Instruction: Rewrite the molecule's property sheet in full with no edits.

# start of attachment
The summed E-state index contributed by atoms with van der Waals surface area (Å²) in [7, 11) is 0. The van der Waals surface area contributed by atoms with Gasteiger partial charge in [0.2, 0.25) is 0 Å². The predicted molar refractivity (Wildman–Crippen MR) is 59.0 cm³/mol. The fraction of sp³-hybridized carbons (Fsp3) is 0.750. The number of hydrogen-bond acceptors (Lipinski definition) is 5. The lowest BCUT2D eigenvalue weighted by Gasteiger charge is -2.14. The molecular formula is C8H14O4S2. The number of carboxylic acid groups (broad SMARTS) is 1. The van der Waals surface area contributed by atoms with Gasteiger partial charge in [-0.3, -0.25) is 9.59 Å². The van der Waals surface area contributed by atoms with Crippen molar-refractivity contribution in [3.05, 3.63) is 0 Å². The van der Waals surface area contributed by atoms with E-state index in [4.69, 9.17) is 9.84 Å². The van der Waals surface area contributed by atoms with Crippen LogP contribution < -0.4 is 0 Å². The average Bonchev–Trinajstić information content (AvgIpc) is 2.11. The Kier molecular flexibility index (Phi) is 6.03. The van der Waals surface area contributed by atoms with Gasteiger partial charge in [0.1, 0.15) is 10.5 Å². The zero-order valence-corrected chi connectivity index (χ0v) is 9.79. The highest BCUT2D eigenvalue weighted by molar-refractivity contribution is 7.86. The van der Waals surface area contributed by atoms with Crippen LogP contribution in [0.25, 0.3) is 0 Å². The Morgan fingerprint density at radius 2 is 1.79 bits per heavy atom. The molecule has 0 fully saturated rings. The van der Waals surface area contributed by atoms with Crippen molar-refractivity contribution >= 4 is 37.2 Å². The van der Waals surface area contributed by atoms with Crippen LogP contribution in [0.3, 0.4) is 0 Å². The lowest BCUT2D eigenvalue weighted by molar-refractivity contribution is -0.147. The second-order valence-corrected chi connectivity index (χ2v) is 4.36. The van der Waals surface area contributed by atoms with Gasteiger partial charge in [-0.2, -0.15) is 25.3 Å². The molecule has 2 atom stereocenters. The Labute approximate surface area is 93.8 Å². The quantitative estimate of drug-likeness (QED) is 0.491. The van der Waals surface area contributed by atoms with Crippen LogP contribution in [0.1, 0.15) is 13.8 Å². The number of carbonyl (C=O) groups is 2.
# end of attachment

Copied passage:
The summed E-state index contributed by atoms with van der Waals surface area (Å²) in [7, 11) is 0. The van der Waals surface area contributed by atoms with Gasteiger partial charge in [0.2, 0.25) is 0 Å². The predicted molar refractivity (Wildman–Crippen MR) is 59.0 cm³/mol. The fraction of sp³-hybridized carbons (Fsp3) is 0.750. The number of hydrogen-bond acceptors (Lipinski definition) is 5. The lowest BCUT2D eigenvalue weighted by Gasteiger charge is -2.14. The molecular formula is C8H14O4S2. The number of carboxylic acid groups (broad SMARTS) is 1. The van der Waals surface area contributed by atoms with Gasteiger partial charge in [-0.3, -0.25) is 9.59 Å². The van der Waals surface area contributed by atoms with Crippen molar-refractivity contribution in [3.05, 3.63) is 0 Å². The van der Waals surface area contributed by atoms with E-state index in [4.69, 9.17) is 9.84 Å². The van der Waals surface area contributed by atoms with Crippen LogP contribution < -0.4 is 0 Å². The average Bonchev–Trinajstić information content (AvgIpc) is 2.11. The Kier molecular flexibility index (Phi) is 6.03. The van der Waals surface area contributed by atoms with Gasteiger partial charge in [0.1, 0.15) is 10.5 Å². The zero-order valence-corrected chi connectivity index (χ0v) is 9.79. The highest BCUT2D eigenvalue weighted by molar-refractivity contribution is 7.86. The van der Waals surface area contributed by atoms with Crippen LogP contribution in [0.25, 0.3) is 0 Å². The Morgan fingerprint density at radius 2 is 1.79 bits per heavy atom. The molecule has 0 fully saturated rings. The van der Waals surface area contributed by atoms with Crippen molar-refractivity contribution >= 4 is 37.2 Å². The van der Waals surface area contributed by atoms with Crippen LogP contribution in [0.3, 0.4) is 0 Å². The lowest BCUT2D eigenvalue weighted by molar-refractivity contribution is -0.147. The second-order valence-corrected chi connectivity index (χ2v) is 4.36. The van der Waals surface area contributed by atoms with Gasteiger partial charge in [-0.2, -0.15) is 25.3 Å². The molecule has 2 atom stereocenters. The Labute approximate surface area is 93.8 Å². The quantitative estimate of drug-likeness (QED) is 0.491. The van der Waals surface area contributed by atoms with Crippen LogP contribution in [0.1, 0.15) is 13.8 Å². The number of carbonyl (C=O) groups is 2.